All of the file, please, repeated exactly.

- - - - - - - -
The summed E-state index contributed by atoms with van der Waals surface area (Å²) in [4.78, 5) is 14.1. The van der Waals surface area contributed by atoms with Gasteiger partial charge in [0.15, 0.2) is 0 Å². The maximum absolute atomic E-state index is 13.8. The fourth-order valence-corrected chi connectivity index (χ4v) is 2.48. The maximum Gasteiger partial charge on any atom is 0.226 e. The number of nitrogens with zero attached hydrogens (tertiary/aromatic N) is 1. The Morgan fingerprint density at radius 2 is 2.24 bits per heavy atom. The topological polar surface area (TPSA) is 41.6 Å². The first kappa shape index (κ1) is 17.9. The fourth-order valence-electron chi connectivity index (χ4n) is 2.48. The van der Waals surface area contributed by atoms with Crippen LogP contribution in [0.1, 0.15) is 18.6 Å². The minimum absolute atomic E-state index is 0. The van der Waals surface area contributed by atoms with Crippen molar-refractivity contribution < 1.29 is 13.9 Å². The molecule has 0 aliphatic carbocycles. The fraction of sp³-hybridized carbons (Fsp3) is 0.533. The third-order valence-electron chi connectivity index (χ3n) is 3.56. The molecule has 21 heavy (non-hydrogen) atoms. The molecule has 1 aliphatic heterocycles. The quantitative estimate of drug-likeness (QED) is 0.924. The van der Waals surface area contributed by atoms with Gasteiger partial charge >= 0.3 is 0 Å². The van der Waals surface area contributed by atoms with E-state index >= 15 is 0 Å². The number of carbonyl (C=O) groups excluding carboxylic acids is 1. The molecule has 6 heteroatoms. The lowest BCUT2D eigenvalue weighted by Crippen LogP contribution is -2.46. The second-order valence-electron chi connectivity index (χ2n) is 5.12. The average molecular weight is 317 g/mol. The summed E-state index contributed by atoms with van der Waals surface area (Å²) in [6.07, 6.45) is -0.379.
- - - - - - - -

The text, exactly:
The summed E-state index contributed by atoms with van der Waals surface area (Å²) in [4.78, 5) is 14.1. The van der Waals surface area contributed by atoms with Gasteiger partial charge in [0.15, 0.2) is 0 Å². The maximum absolute atomic E-state index is 13.8. The fourth-order valence-corrected chi connectivity index (χ4v) is 2.48. The maximum Gasteiger partial charge on any atom is 0.226 e. The number of nitrogens with zero attached hydrogens (tertiary/aromatic N) is 1. The Morgan fingerprint density at radius 2 is 2.24 bits per heavy atom. The topological polar surface area (TPSA) is 41.6 Å². The first kappa shape index (κ1) is 17.9. The fourth-order valence-electron chi connectivity index (χ4n) is 2.48. The van der Waals surface area contributed by atoms with Crippen LogP contribution in [0.1, 0.15) is 18.6 Å². The minimum absolute atomic E-state index is 0. The van der Waals surface area contributed by atoms with Crippen molar-refractivity contribution < 1.29 is 13.9 Å². The molecule has 0 aliphatic carbocycles. The fraction of sp³-hybridized carbons (Fsp3) is 0.533. The third-order valence-electron chi connectivity index (χ3n) is 3.56. The molecule has 21 heavy (non-hydrogen) atoms. The molecule has 1 aliphatic heterocycles. The quantitative estimate of drug-likeness (QED) is 0.924. The van der Waals surface area contributed by atoms with Gasteiger partial charge >= 0.3 is 0 Å². The van der Waals surface area contributed by atoms with E-state index >= 15 is 0 Å². The number of carbonyl (C=O) groups excluding carboxylic acids is 1. The molecule has 6 heteroatoms. The lowest BCUT2D eigenvalue weighted by Crippen LogP contribution is -2.46. The second-order valence-electron chi connectivity index (χ2n) is 5.12. The average molecular weight is 317 g/mol. The summed E-state index contributed by atoms with van der Waals surface area (Å²) in [6.07, 6.45) is -0.379.